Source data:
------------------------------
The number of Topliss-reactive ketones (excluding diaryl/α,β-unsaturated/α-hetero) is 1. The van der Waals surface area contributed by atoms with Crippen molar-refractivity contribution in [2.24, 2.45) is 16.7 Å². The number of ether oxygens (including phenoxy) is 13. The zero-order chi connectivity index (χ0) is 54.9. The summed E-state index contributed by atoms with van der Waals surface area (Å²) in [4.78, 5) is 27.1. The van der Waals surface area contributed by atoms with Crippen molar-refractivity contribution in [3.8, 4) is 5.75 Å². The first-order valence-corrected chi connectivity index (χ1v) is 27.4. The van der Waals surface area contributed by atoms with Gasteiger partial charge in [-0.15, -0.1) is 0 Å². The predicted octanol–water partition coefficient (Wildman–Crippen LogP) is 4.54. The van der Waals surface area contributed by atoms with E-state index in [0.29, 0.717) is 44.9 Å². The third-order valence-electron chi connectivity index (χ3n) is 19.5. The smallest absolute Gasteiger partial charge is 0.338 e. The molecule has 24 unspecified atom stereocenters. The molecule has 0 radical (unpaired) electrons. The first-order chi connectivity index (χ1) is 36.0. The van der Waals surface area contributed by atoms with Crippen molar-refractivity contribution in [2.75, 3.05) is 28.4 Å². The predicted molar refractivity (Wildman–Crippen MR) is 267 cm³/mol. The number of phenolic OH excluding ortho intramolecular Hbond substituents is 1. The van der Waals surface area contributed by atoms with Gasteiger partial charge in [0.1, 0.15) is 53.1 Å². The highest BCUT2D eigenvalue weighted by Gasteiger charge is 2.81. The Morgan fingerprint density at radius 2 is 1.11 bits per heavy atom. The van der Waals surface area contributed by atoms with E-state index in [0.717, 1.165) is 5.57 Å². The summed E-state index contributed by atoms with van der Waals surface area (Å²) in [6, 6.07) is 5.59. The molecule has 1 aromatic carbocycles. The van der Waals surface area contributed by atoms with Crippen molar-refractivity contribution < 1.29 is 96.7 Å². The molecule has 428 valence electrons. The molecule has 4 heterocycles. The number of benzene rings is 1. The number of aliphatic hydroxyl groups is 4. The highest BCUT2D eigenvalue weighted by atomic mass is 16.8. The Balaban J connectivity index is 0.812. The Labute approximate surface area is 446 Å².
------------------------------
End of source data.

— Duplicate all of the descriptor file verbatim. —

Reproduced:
The number of Topliss-reactive ketones (excluding diaryl/α,β-unsaturated/α-hetero) is 1. The van der Waals surface area contributed by atoms with Crippen molar-refractivity contribution in [2.24, 2.45) is 16.7 Å². The number of ether oxygens (including phenoxy) is 13. The zero-order chi connectivity index (χ0) is 54.9. The summed E-state index contributed by atoms with van der Waals surface area (Å²) in [4.78, 5) is 27.1. The van der Waals surface area contributed by atoms with Crippen molar-refractivity contribution in [3.8, 4) is 5.75 Å². The first-order valence-corrected chi connectivity index (χ1v) is 27.4. The van der Waals surface area contributed by atoms with Gasteiger partial charge in [-0.15, -0.1) is 0 Å². The predicted octanol–water partition coefficient (Wildman–Crippen LogP) is 4.54. The van der Waals surface area contributed by atoms with E-state index in [0.29, 0.717) is 44.9 Å². The third-order valence-electron chi connectivity index (χ3n) is 19.5. The smallest absolute Gasteiger partial charge is 0.338 e. The molecule has 24 unspecified atom stereocenters. The molecule has 0 radical (unpaired) electrons. The first-order chi connectivity index (χ1) is 36.0. The van der Waals surface area contributed by atoms with Crippen molar-refractivity contribution in [2.75, 3.05) is 28.4 Å². The predicted molar refractivity (Wildman–Crippen MR) is 267 cm³/mol. The number of phenolic OH excluding ortho intramolecular Hbond substituents is 1. The van der Waals surface area contributed by atoms with Gasteiger partial charge in [0.1, 0.15) is 53.1 Å². The highest BCUT2D eigenvalue weighted by Gasteiger charge is 2.81. The Morgan fingerprint density at radius 2 is 1.11 bits per heavy atom. The van der Waals surface area contributed by atoms with E-state index in [0.717, 1.165) is 5.57 Å². The summed E-state index contributed by atoms with van der Waals surface area (Å²) in [6, 6.07) is 5.59. The molecule has 1 aromatic carbocycles. The van der Waals surface area contributed by atoms with Crippen molar-refractivity contribution < 1.29 is 96.7 Å². The molecule has 428 valence electrons. The molecule has 4 heterocycles. The number of benzene rings is 1. The number of aliphatic hydroxyl groups is 4. The highest BCUT2D eigenvalue weighted by atomic mass is 16.8. The Balaban J connectivity index is 0.812. The Labute approximate surface area is 446 Å².